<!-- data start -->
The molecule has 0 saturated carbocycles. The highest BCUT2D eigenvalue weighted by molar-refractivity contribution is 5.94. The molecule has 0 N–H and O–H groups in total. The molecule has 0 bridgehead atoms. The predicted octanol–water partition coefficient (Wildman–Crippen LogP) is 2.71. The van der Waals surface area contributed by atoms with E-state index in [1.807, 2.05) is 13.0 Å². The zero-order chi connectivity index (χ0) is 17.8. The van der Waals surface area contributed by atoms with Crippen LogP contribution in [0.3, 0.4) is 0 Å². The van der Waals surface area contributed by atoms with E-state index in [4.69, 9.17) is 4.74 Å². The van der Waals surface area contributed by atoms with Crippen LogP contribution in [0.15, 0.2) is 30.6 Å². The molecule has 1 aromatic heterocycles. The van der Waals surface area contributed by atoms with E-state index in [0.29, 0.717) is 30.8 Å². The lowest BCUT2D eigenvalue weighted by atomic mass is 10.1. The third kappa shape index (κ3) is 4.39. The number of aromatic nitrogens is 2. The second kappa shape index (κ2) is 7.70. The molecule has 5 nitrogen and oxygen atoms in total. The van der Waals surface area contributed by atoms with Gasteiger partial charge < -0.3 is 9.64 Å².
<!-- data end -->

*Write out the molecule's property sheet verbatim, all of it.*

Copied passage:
The molecule has 0 saturated carbocycles. The highest BCUT2D eigenvalue weighted by molar-refractivity contribution is 5.94. The molecule has 0 N–H and O–H groups in total. The molecule has 0 bridgehead atoms. The predicted octanol–water partition coefficient (Wildman–Crippen LogP) is 2.71. The van der Waals surface area contributed by atoms with E-state index in [1.807, 2.05) is 13.0 Å². The zero-order chi connectivity index (χ0) is 17.8. The van der Waals surface area contributed by atoms with Crippen LogP contribution in [0.3, 0.4) is 0 Å². The van der Waals surface area contributed by atoms with E-state index in [4.69, 9.17) is 4.74 Å². The van der Waals surface area contributed by atoms with Crippen LogP contribution in [0.15, 0.2) is 30.6 Å². The molecule has 1 aromatic heterocycles. The van der Waals surface area contributed by atoms with E-state index in [0.29, 0.717) is 30.8 Å². The lowest BCUT2D eigenvalue weighted by atomic mass is 10.1. The third kappa shape index (κ3) is 4.39. The number of aromatic nitrogens is 2. The second kappa shape index (κ2) is 7.70. The molecule has 5 nitrogen and oxygen atoms in total. The van der Waals surface area contributed by atoms with Gasteiger partial charge < -0.3 is 9.64 Å².